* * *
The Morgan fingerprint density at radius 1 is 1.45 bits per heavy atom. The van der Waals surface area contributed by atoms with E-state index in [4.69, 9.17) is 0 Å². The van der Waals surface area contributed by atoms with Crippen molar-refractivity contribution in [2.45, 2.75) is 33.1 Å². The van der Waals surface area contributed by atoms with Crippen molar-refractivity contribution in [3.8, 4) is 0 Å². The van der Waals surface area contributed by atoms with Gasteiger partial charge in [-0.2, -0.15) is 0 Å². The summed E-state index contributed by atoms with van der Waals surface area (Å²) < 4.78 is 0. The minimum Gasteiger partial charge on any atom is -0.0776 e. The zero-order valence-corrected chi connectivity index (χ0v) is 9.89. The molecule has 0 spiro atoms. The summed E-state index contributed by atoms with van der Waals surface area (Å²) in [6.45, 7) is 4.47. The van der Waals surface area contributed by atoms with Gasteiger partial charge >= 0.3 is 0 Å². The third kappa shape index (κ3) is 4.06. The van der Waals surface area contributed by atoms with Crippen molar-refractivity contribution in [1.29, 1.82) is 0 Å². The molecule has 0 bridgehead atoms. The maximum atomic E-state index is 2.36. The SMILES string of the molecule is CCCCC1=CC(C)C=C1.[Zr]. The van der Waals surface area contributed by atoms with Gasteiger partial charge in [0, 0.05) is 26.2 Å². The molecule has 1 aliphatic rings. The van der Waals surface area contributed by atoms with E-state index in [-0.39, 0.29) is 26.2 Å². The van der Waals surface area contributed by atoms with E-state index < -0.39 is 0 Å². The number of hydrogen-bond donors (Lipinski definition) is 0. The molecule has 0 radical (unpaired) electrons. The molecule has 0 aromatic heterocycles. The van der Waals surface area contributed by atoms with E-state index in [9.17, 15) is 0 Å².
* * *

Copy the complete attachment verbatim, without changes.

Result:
The Morgan fingerprint density at radius 1 is 1.45 bits per heavy atom. The van der Waals surface area contributed by atoms with E-state index in [4.69, 9.17) is 0 Å². The van der Waals surface area contributed by atoms with Crippen molar-refractivity contribution in [2.45, 2.75) is 33.1 Å². The van der Waals surface area contributed by atoms with Crippen molar-refractivity contribution in [3.8, 4) is 0 Å². The van der Waals surface area contributed by atoms with Gasteiger partial charge in [-0.2, -0.15) is 0 Å². The summed E-state index contributed by atoms with van der Waals surface area (Å²) < 4.78 is 0. The minimum Gasteiger partial charge on any atom is -0.0776 e. The zero-order valence-corrected chi connectivity index (χ0v) is 9.89. The molecule has 0 spiro atoms. The summed E-state index contributed by atoms with van der Waals surface area (Å²) in [6.45, 7) is 4.47. The van der Waals surface area contributed by atoms with Gasteiger partial charge >= 0.3 is 0 Å². The third kappa shape index (κ3) is 4.06. The van der Waals surface area contributed by atoms with Crippen molar-refractivity contribution in [1.29, 1.82) is 0 Å². The molecule has 0 bridgehead atoms. The maximum atomic E-state index is 2.36. The SMILES string of the molecule is CCCCC1=CC(C)C=C1.[Zr]. The van der Waals surface area contributed by atoms with Gasteiger partial charge in [0, 0.05) is 26.2 Å². The molecule has 1 aliphatic rings. The van der Waals surface area contributed by atoms with E-state index in [-0.39, 0.29) is 26.2 Å². The van der Waals surface area contributed by atoms with E-state index < -0.39 is 0 Å². The number of hydrogen-bond donors (Lipinski definition) is 0. The molecule has 0 radical (unpaired) electrons. The molecule has 0 aromatic heterocycles. The van der Waals surface area contributed by atoms with E-state index in [9.17, 15) is 0 Å².